We have all experienced this. You call a service provider and the number will not go through or will ring and no one answers. Similarly, you call an organisation to make an inquiry and when the number goes through, you are transferred to more than three people and you have to keep repeating your story every time a different person gets on the line.
Welcome to the world of unhappy customers.
After visiting my optician to change my glasses early this year, I was asked to collect my new ones the following day at 3 pm. The sales representative had given me a business card and I found it prudent to call at 2 pm the following day to confirm my glasses were ready for collection. The fact that I could not get through on the telephone was annoying enough, but to arrive and find that the glasses were not ready was absolutely frustrating.
Besides trying to explain to me why my glasses were not ready for collection, the sales representative apologised because the telephone number on their business card was less one digit. This incident is a constant reminder of how high we have to jump to keep customers happy.
In the past, people stayed with their service providers because in a lot of cases, there were no alternative providers. In todayís competitive and dynamic business environment, consumers have more choices than ever before.
Competitive advantage based on product and price is no longer sustainable. The secret remains working towards making your customer feel special, at every opportunity. Shifting emphasis on the quality of service offered remains the secret weapon for staying ahead of the competition.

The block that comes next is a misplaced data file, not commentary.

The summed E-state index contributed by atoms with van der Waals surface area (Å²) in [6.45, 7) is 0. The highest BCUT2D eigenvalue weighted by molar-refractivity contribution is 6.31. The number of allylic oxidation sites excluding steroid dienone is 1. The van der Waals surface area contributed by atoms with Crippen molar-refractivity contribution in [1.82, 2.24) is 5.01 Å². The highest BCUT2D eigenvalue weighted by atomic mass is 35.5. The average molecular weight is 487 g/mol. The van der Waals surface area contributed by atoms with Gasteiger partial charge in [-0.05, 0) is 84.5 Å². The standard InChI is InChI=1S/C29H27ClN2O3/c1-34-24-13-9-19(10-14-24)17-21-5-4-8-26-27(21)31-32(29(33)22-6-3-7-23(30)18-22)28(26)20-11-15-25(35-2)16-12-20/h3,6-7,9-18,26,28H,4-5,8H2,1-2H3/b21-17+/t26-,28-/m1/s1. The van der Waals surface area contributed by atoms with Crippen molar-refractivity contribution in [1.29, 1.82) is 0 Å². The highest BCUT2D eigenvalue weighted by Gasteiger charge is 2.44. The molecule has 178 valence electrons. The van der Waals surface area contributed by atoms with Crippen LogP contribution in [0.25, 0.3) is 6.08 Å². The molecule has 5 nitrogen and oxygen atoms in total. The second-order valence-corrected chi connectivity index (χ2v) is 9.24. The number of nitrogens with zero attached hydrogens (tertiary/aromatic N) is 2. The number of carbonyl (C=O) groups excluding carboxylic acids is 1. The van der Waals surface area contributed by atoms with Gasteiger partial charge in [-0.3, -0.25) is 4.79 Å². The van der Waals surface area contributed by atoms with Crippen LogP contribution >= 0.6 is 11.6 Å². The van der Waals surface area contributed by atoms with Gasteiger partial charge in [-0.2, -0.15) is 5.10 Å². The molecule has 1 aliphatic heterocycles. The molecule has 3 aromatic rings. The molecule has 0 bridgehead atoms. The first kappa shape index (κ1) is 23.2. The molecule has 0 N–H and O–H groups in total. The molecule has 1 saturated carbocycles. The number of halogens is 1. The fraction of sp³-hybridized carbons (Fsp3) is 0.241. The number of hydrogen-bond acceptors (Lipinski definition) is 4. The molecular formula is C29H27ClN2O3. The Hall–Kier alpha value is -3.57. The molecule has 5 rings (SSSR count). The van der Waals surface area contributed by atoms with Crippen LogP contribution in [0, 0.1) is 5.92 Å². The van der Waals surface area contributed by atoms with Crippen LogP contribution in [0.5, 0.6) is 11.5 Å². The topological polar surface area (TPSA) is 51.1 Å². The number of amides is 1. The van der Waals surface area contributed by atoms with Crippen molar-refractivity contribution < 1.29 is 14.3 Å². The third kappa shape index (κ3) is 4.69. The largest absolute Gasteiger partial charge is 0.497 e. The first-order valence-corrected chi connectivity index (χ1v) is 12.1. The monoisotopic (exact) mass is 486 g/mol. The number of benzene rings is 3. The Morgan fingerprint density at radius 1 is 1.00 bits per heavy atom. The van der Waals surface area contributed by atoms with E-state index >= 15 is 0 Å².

A call to inform me that my glasses would not be ready for collection as earlier advised is all that was required to turn me into a lifetime customer and a passionate non-salaried advertiser of the firmís products and services.
Research conducted by Purdue University (1998), established that 76 per cent of all customers would buy again if they had no problem while 89 per cent would buy if they had a problem but customer service had exceeded their expectation in resolving it.
What customers want is friendly, accessible, efficient and seamless service. They just want their problems solved, or their questions answered, however complex, without having to chase around different departments or talk to several different people. Quite simply, they want you to do what you say you are going to do, do it when you say youíre going to do it, and keep them informed if you are not able to keep the promise.
Some firms have since realised that the key to retaining a customer doesnít start and end with clinching the deal, but must concern itself with keeping and improving the relationship with the customer. As a result, they are constantly evaluating their business operations, to ensure they support the kind of relationships that keeps customers coming back. Thatís why some companies appoint account managers to specifically attend to all the requests of key customers to ensure that their requests are processed with speed and precision.